Richard Atkinson, head of the Anti-Piracy department at Adobe, believes that instead of blaming pirates for doing what they do, a way to make them paying customers must be found. As such, the popular company is cooking up a plan, and they’re not the only ones to do so.
This year’s Anti-Piracy and Content Protection Summit came with a rather astonishing surprise. David Kaplan, who is leading the Anti-Piracy Operations section at Warner Bros, made public the studio’s intention to reconsider its position on piracy and pirates. In other words, WB realized that piracy is actually acting as an agent for consumers’ needs. With that in mind, Warner Bros started to adjust its marketing plan in order to drive people towards legal content. Also, WB considers that right-holders could help by giving consumers exactly what they want and when they want it. We’ve already spoken about why people are more likely to go and pirate content instead of buying it, and it seems that the industry is finally getting the point.
The same idea is in Adobe’s mind.
“The strategy and concept of moving from traditional ‘enforcement-led anti piracy’ to a ‘business-focused pirate-to-pay conversion program’ is a BIG change, needing changes to operational elements as well as cultural elements,” Atkinson said.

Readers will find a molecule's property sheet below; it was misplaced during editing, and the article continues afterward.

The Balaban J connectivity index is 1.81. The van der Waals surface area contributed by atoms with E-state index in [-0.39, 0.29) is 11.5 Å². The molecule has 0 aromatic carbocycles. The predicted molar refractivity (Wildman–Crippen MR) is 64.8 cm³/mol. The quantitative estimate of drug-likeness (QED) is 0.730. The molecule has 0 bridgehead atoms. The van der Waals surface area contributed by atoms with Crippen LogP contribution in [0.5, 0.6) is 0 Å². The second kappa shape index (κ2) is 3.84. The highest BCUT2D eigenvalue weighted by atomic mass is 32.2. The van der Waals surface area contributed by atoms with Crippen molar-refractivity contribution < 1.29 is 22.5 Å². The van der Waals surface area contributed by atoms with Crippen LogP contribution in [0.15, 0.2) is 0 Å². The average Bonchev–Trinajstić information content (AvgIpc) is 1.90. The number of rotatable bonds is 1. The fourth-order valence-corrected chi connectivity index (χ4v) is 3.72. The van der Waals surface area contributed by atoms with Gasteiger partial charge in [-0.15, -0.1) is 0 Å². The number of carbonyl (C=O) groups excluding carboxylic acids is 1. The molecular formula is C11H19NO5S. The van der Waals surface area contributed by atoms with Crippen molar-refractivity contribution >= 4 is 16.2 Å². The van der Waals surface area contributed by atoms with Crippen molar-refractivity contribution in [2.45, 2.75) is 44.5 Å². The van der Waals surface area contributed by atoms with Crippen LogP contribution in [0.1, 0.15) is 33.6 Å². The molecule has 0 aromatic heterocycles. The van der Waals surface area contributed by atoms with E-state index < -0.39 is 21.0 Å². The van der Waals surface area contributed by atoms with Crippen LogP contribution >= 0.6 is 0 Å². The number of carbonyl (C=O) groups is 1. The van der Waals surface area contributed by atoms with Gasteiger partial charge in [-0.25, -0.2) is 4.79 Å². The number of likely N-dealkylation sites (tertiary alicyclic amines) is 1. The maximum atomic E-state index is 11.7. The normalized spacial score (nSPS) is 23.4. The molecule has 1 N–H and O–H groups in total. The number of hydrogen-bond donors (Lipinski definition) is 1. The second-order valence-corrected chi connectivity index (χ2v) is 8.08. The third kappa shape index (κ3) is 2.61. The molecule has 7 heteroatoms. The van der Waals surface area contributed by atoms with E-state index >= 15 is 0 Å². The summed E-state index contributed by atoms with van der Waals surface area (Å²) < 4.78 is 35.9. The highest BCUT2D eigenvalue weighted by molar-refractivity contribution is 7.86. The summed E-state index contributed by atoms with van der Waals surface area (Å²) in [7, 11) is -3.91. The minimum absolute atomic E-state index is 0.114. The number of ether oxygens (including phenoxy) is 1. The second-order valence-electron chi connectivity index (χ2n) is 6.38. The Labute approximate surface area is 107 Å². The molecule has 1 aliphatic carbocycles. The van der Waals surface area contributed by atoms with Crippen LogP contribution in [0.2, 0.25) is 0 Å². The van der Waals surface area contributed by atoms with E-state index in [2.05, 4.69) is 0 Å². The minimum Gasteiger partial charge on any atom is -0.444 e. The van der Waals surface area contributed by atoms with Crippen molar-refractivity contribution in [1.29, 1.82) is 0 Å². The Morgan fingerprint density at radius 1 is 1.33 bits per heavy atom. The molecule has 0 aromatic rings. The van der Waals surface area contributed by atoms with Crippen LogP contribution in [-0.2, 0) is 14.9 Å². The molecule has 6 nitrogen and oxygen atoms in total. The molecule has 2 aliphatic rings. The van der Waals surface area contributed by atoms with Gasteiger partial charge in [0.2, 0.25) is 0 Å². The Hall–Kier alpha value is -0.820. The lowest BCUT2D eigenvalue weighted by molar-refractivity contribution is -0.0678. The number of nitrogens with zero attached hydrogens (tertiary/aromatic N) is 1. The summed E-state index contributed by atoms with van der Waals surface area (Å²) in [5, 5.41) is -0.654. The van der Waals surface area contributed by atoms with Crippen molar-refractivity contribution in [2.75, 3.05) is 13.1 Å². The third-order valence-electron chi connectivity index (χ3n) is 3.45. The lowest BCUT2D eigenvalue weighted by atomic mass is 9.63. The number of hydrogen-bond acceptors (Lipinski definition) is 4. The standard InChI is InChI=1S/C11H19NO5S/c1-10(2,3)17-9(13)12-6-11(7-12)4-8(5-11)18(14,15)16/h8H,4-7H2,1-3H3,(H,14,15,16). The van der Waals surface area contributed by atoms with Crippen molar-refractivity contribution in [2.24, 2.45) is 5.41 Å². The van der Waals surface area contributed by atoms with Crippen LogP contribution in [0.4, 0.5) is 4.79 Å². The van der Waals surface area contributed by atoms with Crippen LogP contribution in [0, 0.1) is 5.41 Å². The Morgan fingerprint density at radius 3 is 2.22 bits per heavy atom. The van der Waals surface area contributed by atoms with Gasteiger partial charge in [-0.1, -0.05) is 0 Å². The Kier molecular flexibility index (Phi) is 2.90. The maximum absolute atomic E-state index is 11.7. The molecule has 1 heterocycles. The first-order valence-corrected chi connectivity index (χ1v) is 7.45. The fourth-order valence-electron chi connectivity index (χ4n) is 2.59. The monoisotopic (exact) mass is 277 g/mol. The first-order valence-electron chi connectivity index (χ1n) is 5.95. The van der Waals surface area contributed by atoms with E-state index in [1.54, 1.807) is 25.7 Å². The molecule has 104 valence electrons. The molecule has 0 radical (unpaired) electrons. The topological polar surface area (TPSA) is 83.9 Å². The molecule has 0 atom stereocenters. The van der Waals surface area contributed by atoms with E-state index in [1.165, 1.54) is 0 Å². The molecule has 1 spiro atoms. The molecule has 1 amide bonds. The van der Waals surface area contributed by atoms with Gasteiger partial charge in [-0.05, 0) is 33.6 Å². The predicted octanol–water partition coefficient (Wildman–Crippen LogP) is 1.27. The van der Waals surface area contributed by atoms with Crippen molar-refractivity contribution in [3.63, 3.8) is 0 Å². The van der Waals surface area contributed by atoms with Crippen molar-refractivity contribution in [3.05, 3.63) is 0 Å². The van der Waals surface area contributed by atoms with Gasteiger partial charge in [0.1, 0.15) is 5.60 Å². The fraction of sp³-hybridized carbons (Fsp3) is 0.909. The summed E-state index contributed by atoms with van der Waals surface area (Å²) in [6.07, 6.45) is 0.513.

“Everyone is tired of the entire concept and term ‘Anti-Piracy’, even the term ‘Content Protection’ too. It feels like an ongoing war that has been going on for 20+ years… with the same old good-guy vs bad-guy battles,” he continued.
He went on by saying that while online piracy is a problem not to be ignored, the solution to it lies in the hands of exactly those businesses who are trying to fight against it.
“The core fundamental aspect is not necessarily technology… it is UNDERSTANDING what is really going on. In my years working in this space, I have consistently found that very few people actually have FACTS about what is going on,” Atkinson believes.
“Once you have the facts, then it will change your beliefs and your actions,” he added.
Adobe is now taking a new approach by shifting their focus from boxed products to cloud-based subscriptions. To that end, the software company had already launched Creative Cloud, a solution to better the prices of Adobe Photoshop and several other products.
“I do not think people who pirate our software do it because they are bad people, or because they like to steal things. I just think that they decided that they can not afford it,” David Wadhwani working for Adobe said when Creative Cloud was launched.